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Logan T. Markwell, Andrew J. Strick, and Jared M. Porter

Sports, along with nearly all facets of life, have been impacted by the COVID-19 pandemic. The National Basketball Association quickly adopted a unique method to finish the 2019–2020 regular season and playoffs. The entire league quarantined for months in what was known as the “NBA bubble” where games were played in spectator-less arenas. During this time, increases in shooting accuracy were reported, suggesting that free throws and field goals were made at record-breaking levels. This study examined differences in free throw shooting accuracy with and without spectators. Archival data were retrieved and analyzed to evaluate the potential differences. Free throw shooting accuracy with and without spectators were examined in multiple analyses. Our examination revealed free throw percentages were significantly greater in spectator-less arenas compared with the 2018 and 2019 seasons with spectators. Changes of the environmental characteristics, due to spectator-less arenas, were likely contributors to the improved free throw phenomenon reported in this study.

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Alexandra Stribing, Adam Pennell, Emily N. Gilbert, Lauren J. Lieberman, and Ali Brian

Individuals with visual impairments (VI) trend toward lower motor competence when compared with peers without VI. Various forms of perception often affects motor competence. Thus, it is important to explore factors that influence forms of perception and their differential effects on motor competence for those with VI. Therefore, the purposes of this study were to explore and describe the differential effects of age, gender, and degree of vision on self-perceptions, parents’ perceptions, metaperceptions, and locomotor skills, and to examine potential associations among all variables with actual locomotor competence for adolescents with VI. Adolescents with VI completed two questionnaires and the Test of Gross Motor Development-Third Edition. Parents completed a parent perception questionnaire. Mann–Whitney U and Kruskal–Wallis H analyses showed no differential effects for gender or age on any dependent measures. Degree of vision affected locomotor skills, but not any other factor. Spearman rho correlations showed significant associations among locomotor and self-perceptions, degree of vision and locomotor, and metaperceptions with parents’ perceptions. Adolescents reported relatively high self-perceptions and metaperceptions; however, their actual locomotor competence and parents’ perceptions were relatively low. Findings may help situate future intervention strategies targeting parents supporting their children’s locomotor skills through self-perceptions.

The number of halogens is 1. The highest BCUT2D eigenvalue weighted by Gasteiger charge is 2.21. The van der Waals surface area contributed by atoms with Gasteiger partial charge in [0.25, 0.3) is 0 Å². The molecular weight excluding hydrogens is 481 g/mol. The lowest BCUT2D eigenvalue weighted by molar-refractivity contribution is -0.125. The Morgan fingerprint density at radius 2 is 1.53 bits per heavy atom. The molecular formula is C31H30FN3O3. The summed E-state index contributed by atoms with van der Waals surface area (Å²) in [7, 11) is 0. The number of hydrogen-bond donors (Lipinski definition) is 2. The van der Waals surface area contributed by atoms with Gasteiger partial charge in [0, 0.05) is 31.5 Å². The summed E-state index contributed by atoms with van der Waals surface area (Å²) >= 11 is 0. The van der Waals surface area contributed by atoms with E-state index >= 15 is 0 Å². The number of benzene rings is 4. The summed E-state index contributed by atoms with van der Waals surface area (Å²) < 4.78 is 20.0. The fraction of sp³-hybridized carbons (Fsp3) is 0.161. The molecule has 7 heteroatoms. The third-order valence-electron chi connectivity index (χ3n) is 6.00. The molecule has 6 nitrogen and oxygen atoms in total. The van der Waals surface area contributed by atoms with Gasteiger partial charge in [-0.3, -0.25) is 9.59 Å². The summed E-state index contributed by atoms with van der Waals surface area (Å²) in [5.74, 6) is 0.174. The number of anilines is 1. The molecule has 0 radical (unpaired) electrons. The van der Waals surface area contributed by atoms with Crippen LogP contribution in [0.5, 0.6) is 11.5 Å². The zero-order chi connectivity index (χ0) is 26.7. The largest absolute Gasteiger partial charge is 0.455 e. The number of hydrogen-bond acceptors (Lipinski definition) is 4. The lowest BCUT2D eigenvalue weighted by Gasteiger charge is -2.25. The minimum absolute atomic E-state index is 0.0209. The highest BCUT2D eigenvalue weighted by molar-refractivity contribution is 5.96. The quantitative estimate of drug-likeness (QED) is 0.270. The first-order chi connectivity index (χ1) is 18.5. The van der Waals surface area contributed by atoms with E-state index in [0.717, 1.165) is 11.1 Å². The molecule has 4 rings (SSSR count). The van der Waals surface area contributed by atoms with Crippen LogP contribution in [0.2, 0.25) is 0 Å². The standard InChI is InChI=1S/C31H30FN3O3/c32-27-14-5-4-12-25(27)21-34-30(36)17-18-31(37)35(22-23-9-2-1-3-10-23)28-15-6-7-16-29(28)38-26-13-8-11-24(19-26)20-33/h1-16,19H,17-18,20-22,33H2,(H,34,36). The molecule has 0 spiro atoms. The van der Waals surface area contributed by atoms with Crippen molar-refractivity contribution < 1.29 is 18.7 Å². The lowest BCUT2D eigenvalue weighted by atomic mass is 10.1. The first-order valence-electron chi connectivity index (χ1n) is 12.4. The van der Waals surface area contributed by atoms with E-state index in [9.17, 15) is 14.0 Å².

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Paul Bernard Rukavina

The deleterious effects of weight bias in physical activity spaces for children, adolescents, and adults are well documented. Different types of weight bias occur, and they interact at multiple levels within a person’s ecology, from the messaging of often unattainable sociocultural thin/muscular ideals and physical inequities (e.g., equipment not appropriate for body shapes and sizes) to interpersonal and public discriminatory comments. However, the most damaging is the internalization and application of negative weight-bias stereotypes by those with overweight and obesity to themselves. An imperative for social justice is now; there is great need to advocate for, provide support for, and design inclusive physical activity spaces to reduce weight bias so that all individuals feel welcome, accept their bodies, and are empowered to live a healthy, active lifestyle. To make this a reality, an interdisciplinary and preventive approach is needed to understand bias and how to minimize it in our spaces.

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Sada Reed and Jennifer L. Harker

This content analysis builds on past studies done on media coverage, rhetorical analyses, and journalistic role enactment by examining American and Russian news publications’ (N = 422) coverage of American and Russian doping scandals between 2013 and 2016. This time frame was selected because it was the height of Lance Armstrong and Major League Baseball doping coverage in the United States and the height of Olympic track-and-field doping coverage in Russia. It also fell between the time the World Anti-Doping Agency ratified its third code, which gave the antidoping organization the authority to conduct independent investigations. The study investigates media framing from the midpoint of the scandal, after the sports persona or sports entity denied using performance-enhancing drugs. Whether American and Russian coverage differ in the use of episodic and thematic frames, where blame is placed, and whether episodic or thematic framing predicts blame placement were all examined. Furthermore, the study investigates both nations’ coverage of “their own” athletes and of athletes from the other nation and analyzes whether or how the rhetorical posture of denial leads to adversarial journalism as a role enactment in coverage of sport-related scandals.